UPMC Bedford Memorial hospital ending dialysis services
Decision comes shortly after facility announced closure of maternity ward
UPMC Bedford Memorial hospital is set to end dialysis services for inpatients this month, a representative said, marking a second service elimination after hospital officials announced the coming closure of its maternity ward.
Starting Oct. 29, inpatients will no longer get dialysis, UPMC Public Relations Senior Director Susan Manko said. The hospital does not offer outpatient dialysis — a process by which toxins are removed from the blood — but has offered it for patients receiving surgery or acute care.
It is not clear how many patients would be affected by the shift. Most people who need dialysis receive it periodically at specialized centers, but the end of inpatient dialysis means some people with serious or acute illnesses will have to be hospitalized in other cities.
“Because inpatients cannot leave the hospital to receive dialysis in an outpatient setting, patients requiring acute hospitalization who also need dialysis will be admitted to another hospital where inpatient dialysis along with appropriate acute care services are provided,” Manko said in an email.
The change comes amid concerns that other hospital services in the county could be eliminated or moved elsewhere, nearly two decades after UPMC acquired the former Memorial Hospital of Bedford County.
Officials have been concerned since at least last month, when UPMC Bedford representatives announced plans to end child deliveries effective Dec. 1. The hospital chain argued that low delivery — less than one per day on average — made it difficult to justify a department in Bedford when UPMC Altoona and other facilities are located nearby.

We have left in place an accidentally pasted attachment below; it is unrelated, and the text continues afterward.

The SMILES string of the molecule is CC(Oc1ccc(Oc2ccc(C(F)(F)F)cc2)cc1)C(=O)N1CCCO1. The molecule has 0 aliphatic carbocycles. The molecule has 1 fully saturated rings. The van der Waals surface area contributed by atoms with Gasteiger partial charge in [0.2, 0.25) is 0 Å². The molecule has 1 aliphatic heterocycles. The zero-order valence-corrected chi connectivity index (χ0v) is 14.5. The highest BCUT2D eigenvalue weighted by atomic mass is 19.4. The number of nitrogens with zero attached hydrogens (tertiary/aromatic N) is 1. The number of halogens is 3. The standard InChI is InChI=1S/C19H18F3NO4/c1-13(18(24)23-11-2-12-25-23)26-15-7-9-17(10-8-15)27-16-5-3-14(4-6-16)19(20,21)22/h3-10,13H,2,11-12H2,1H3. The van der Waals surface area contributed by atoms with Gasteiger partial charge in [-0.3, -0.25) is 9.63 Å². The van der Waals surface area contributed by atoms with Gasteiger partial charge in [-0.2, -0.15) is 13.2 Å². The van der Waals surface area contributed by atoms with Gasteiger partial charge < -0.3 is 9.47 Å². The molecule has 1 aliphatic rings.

Bedford County Commissioners Chairman Josh Lang said officials have met with UPMC leaders to stress the hospital’s importance, especially in a county with an aging population and the desire to retain younger workers.
“When we met with (UPMC officials), they said there’s no talk of rolling back any services. Certainly we are concerned that this is the start of other services that might be rolled back in the future,” Lang said. “In a rural community, when women have to travel a distance to the hospital, it’s one of those things that we are 100 percent against.”
UPMC representatives have pushed back on the idea that the hospital is cutting more services. In talking points distributed to county leaders, hospital officials stressed their millions of dollars in capital investments and charity work in the last few years.
The chain has invested $9 million at Bedford in the last five years, including on a new ultrasound room, a renovated electrical system and refurbished walk-in centers separate from the main hospital, the talking points stated.
When they announced plans to end childbirths at UPMC Bedford, representatives noted that some related maternity services would continue. But ongoing hospital consolidation has spurred concerns in rural areas, where small local hospitals gradually have been absorbed by larger chains.
“They have mentioned that this is a way to regionalize efforts, to centralize services,” Lang said. “We are afraid other services might go out of the area in the future.”
With a series of elder-care homes and communities growing around Bedford, hospital services like dialysis remain important, he said. At the same time, child delivery is a draw for younger couples and professionals looking to start families in the region.
“We talk about retaining youth and bringing in jobs,” Lang said. “It’s something that we, as a community, have to fight against, let them know where we stand.”
Mirror Staff Writer Ryan Brown is at 946-7457.